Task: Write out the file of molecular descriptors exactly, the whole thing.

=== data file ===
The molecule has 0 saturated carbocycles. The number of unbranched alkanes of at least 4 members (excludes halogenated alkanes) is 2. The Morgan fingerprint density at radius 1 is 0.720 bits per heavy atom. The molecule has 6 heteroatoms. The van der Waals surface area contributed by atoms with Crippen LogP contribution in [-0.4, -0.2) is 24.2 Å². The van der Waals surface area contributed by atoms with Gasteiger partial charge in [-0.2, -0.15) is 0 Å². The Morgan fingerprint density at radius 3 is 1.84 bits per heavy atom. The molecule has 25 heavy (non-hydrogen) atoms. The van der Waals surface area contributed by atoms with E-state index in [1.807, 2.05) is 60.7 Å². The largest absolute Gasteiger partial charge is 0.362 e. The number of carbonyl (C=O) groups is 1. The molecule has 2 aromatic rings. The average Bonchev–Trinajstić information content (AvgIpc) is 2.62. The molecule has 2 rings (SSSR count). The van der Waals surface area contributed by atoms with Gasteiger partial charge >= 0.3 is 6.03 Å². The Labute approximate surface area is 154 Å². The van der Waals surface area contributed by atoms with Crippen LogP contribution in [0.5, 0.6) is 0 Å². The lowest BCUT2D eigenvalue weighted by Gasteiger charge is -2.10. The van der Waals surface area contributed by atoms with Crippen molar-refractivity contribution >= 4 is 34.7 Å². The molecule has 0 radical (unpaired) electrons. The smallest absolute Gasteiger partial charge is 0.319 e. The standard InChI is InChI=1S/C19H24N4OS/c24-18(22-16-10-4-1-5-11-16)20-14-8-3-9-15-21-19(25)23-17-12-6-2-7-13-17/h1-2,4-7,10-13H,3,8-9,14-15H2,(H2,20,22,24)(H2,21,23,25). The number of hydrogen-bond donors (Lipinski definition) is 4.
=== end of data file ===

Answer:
The molecule has 0 saturated carbocycles. The number of unbranched alkanes of at least 4 members (excludes halogenated alkanes) is 2. The Morgan fingerprint density at radius 1 is 0.720 bits per heavy atom. The molecule has 6 heteroatoms. The van der Waals surface area contributed by atoms with Crippen LogP contribution in [-0.4, -0.2) is 24.2 Å². The van der Waals surface area contributed by atoms with Gasteiger partial charge in [-0.2, -0.15) is 0 Å². The Morgan fingerprint density at radius 3 is 1.84 bits per heavy atom. The molecule has 25 heavy (non-hydrogen) atoms. The van der Waals surface area contributed by atoms with E-state index in [1.807, 2.05) is 60.7 Å². The largest absolute Gasteiger partial charge is 0.362 e. The number of carbonyl (C=O) groups is 1. The molecule has 2 aromatic rings. The average Bonchev–Trinajstić information content (AvgIpc) is 2.62. The molecule has 2 rings (SSSR count). The van der Waals surface area contributed by atoms with Gasteiger partial charge >= 0.3 is 6.03 Å². The Labute approximate surface area is 154 Å². The van der Waals surface area contributed by atoms with Crippen LogP contribution in [0.5, 0.6) is 0 Å². The lowest BCUT2D eigenvalue weighted by Gasteiger charge is -2.10. The van der Waals surface area contributed by atoms with Crippen molar-refractivity contribution >= 4 is 34.7 Å². The molecule has 0 radical (unpaired) electrons. The smallest absolute Gasteiger partial charge is 0.319 e. The standard InChI is InChI=1S/C19H24N4OS/c24-18(22-16-10-4-1-5-11-16)20-14-8-3-9-15-21-19(25)23-17-12-6-2-7-13-17/h1-2,4-7,10-13H,3,8-9,14-15H2,(H2,20,22,24)(H2,21,23,25). The number of hydrogen-bond donors (Lipinski definition) is 4.